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Remove Name From Public Records All Locations : Nationwide Real Estate Advice

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Showing results for Remove Name From Public Records [Clear search]
Fri Feb 2, 2018
Rich Wyant answered:
The crime aspect in youngstown is way over rated as far as I'm concerned. I live in the historic district in Boardman, right near youngstown border. I have had not a single problem in 4 years. We have children and I am not the slightest bit concerned. Make no mistake, there are a few small isolated areas on the east side where I wouldnt even drive through.....but my opinion as a life long Boardman-Youngstown resident. "Crime is way over rated" ... more
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Wed Sep 1, 2010
Mr.P answered:
Hey Jeff

I moved from Des Plaines a few years ago. I had the worlds greatest Realtor sell my house.
Her name is
Jan Goczkowski email is 847-228-8713

She knows that town inside and out. We moved to AZ. Jan had my home staged, had the floors redone, had it cleaned a few times. made repairs. took care of the spa, and the koi pond. Marketing, Open Houses. Excellent negotiations
She got it sold. in the winter.

I don`t want a referral fee, She deserves everything she earns.
She is a Realtors, Realtor.

... more
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Wed Sep 19, 2007
Ntfeldman answered:
WHAT?! Wait.

I'm not entirely clear what you're asking - but let me point out some things you should know. And I smell "smoke" so be very very careful. - Unless this "someone" is a family member you know and trust, and you're getting your own loan, you need an attorney.

Your credit score has nothing to do with how you take title to a home. The deed you receive from a seller (grantor) is your assurance in what you are buying and Quit Claim Deeds are generally used to remove family members or close relations / partners from the chain of title. They are not a stable form of transfer for ownership. (are you SURE this seller even owns this property?)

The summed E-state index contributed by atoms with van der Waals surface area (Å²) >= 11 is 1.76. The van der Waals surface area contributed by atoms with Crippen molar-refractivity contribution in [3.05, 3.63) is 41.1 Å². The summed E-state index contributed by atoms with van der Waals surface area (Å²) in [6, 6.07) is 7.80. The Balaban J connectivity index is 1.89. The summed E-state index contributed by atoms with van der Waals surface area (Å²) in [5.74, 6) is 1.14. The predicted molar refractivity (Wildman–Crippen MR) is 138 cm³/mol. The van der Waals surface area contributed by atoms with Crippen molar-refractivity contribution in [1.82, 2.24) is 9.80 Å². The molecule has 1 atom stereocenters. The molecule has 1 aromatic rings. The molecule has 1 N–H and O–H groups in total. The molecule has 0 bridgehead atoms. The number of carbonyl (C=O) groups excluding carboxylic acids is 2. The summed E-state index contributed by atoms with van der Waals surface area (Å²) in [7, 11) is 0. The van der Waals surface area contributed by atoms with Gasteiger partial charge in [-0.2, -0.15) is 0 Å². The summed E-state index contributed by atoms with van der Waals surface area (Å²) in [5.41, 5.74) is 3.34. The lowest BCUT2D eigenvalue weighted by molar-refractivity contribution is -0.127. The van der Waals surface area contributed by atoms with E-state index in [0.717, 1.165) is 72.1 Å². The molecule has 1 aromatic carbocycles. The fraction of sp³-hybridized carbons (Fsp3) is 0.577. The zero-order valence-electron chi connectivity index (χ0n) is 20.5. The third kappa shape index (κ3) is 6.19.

In most (common law) jurisdictions, a quitclaim deed is not technically considered to be a deed at all and in some jurisdictions a buyer who receives a quitclaim deed may not be considered a bona fide purchaser for value unless the quitclaim deed meets certain requirements. It fails to meet all five traditional tests of a true deed found in common law. Instead it is considered to be an instrument of estoppel, which means it estops or prevents the grantor of the quitclaim deed from later claiming that he or she has an interest in the property. Title companies may be unwilling to issue title insurance based on a quitclaim deed; thus, quitclaim deed holders may have to obtain further proof that a bona fide sale occurred or institute a "quiet title" action in a court to obtain clear title. If you don't/can't have clear title (or insurable title), you will not be able to get a loan on the property - no matter what the value. I own a title company. You need to be very very careful about what you may be getting into.

Also, you can not take over someone else's loan or payments just because they pass a quit claim title to you - unless the lender allows you to take the loan on - and non-qualifying assumables are very very very rare these days. If you just step in and make payments and think the lender won't find out the deed has changed hands, think again - they get noticed and the deed is filed in public records. This is called fraud, you can go to jail and they will invoke the due on sale clause on the party whose name is on the loan and the loan can be called (accelerated for full payment) for non-immediate payment they will foreclose on the security (your home) You can find yourself in deep financial trouble or without a house and no title to defend your ownership. I'm going to assume since you asked if you would qualify that you're planning to get your own loan - then your lender will expect a warranty deed, not a quit claim deed.

Will you qualify? ..... for what? A loan to replace the loan of $620K? Or a loan for some ratio of $917K? Qualifying for a loan depends on your credit score, the equity you're putting in the property, your current debit obligations above and beyond your housing expenses, and most importantly your income to "qualify". The loan value is partially established by the appraised value of the property.

I would be very very suspect of someone who is not willing to transfer a warranty deed and if you need a loan, you have to get an insurable deed anyway.

Be sure you want to be responsible for the choices you make... Caveat Emptor!

It sounds like you've got an opportunity to purchase a property at substantially below it's value. And it's wonderful to get a great deal. But please protect yourself and go the traditional routes - get title insurance, control the deed, get your own loan on your own merits. There's no legitimate reason not to.

I hope this helps - at least speak to an attorney about the situation.
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